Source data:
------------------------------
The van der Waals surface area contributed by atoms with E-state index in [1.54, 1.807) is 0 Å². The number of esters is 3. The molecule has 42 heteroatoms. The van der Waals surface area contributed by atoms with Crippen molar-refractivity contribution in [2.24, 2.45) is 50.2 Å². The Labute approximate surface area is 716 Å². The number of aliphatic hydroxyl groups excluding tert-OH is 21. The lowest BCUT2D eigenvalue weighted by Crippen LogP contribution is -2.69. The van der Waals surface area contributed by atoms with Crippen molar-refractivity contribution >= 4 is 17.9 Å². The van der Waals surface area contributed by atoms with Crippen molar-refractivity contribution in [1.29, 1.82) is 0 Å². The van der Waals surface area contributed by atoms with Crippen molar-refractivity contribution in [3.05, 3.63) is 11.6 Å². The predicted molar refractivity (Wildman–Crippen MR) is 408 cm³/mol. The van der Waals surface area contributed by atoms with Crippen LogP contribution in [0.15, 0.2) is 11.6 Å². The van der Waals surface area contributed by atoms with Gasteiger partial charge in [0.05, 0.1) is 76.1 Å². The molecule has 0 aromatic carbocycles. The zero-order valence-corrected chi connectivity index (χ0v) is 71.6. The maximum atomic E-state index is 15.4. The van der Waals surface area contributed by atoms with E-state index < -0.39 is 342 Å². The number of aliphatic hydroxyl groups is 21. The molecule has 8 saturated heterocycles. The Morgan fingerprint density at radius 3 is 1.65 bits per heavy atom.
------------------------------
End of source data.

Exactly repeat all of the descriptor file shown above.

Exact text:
The van der Waals surface area contributed by atoms with E-state index in [1.54, 1.807) is 0 Å². The number of esters is 3. The molecule has 42 heteroatoms. The van der Waals surface area contributed by atoms with Crippen molar-refractivity contribution in [2.24, 2.45) is 50.2 Å². The Labute approximate surface area is 716 Å². The number of aliphatic hydroxyl groups excluding tert-OH is 21. The lowest BCUT2D eigenvalue weighted by Crippen LogP contribution is -2.69. The van der Waals surface area contributed by atoms with Crippen molar-refractivity contribution >= 4 is 17.9 Å². The van der Waals surface area contributed by atoms with Crippen molar-refractivity contribution in [1.29, 1.82) is 0 Å². The van der Waals surface area contributed by atoms with Crippen molar-refractivity contribution in [3.05, 3.63) is 11.6 Å². The predicted molar refractivity (Wildman–Crippen MR) is 408 cm³/mol. The van der Waals surface area contributed by atoms with Crippen LogP contribution in [0.15, 0.2) is 11.6 Å². The van der Waals surface area contributed by atoms with Gasteiger partial charge in [0.05, 0.1) is 76.1 Å². The molecule has 0 aromatic carbocycles. The zero-order valence-corrected chi connectivity index (χ0v) is 71.6. The maximum atomic E-state index is 15.4. The van der Waals surface area contributed by atoms with E-state index < -0.39 is 342 Å². The number of aliphatic hydroxyl groups is 21. The molecule has 8 saturated heterocycles. The Morgan fingerprint density at radius 3 is 1.65 bits per heavy atom.